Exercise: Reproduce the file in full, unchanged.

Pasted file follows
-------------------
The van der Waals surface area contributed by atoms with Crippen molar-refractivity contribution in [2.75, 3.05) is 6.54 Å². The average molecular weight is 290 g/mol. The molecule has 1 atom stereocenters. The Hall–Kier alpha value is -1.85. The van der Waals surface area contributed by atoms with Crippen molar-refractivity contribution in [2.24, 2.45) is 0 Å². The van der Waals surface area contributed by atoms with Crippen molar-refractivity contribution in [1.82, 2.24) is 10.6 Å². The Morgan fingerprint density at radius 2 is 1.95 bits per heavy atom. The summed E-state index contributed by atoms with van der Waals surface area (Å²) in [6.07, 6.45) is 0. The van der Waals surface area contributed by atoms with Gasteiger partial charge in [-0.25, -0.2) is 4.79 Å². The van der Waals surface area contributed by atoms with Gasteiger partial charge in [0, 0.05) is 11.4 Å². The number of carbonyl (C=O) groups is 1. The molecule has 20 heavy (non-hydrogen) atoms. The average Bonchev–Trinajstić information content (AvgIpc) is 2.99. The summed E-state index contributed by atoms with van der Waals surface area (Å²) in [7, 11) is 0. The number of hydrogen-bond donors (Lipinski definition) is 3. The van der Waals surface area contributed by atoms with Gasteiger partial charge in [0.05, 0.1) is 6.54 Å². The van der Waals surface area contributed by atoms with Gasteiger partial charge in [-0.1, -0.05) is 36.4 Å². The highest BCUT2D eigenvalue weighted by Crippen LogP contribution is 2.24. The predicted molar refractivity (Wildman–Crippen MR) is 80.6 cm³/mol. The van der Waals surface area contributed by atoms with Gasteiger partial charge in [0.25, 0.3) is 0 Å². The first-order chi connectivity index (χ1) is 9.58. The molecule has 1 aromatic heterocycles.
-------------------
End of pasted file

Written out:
The van der Waals surface area contributed by atoms with Crippen molar-refractivity contribution in [2.75, 3.05) is 6.54 Å². The average molecular weight is 290 g/mol. The molecule has 1 atom stereocenters. The Hall–Kier alpha value is -1.85. The van der Waals surface area contributed by atoms with Crippen molar-refractivity contribution in [2.24, 2.45) is 0 Å². The van der Waals surface area contributed by atoms with Crippen molar-refractivity contribution in [1.82, 2.24) is 10.6 Å². The Morgan fingerprint density at radius 2 is 1.95 bits per heavy atom. The summed E-state index contributed by atoms with van der Waals surface area (Å²) in [6.07, 6.45) is 0. The van der Waals surface area contributed by atoms with Gasteiger partial charge in [-0.25, -0.2) is 4.79 Å². The van der Waals surface area contributed by atoms with Gasteiger partial charge in [0, 0.05) is 11.4 Å². The number of carbonyl (C=O) groups is 1. The molecule has 20 heavy (non-hydrogen) atoms. The average Bonchev–Trinajstić information content (AvgIpc) is 2.99. The summed E-state index contributed by atoms with van der Waals surface area (Å²) in [7, 11) is 0. The number of hydrogen-bond donors (Lipinski definition) is 3. The van der Waals surface area contributed by atoms with Gasteiger partial charge in [0.05, 0.1) is 6.54 Å². The van der Waals surface area contributed by atoms with Gasteiger partial charge in [-0.1, -0.05) is 36.4 Å². The highest BCUT2D eigenvalue weighted by Crippen LogP contribution is 2.24. The predicted molar refractivity (Wildman–Crippen MR) is 80.6 cm³/mol. The van der Waals surface area contributed by atoms with Gasteiger partial charge in [0.25, 0.3) is 0 Å². The first-order chi connectivity index (χ1) is 9.58. The molecule has 1 aromatic heterocycles.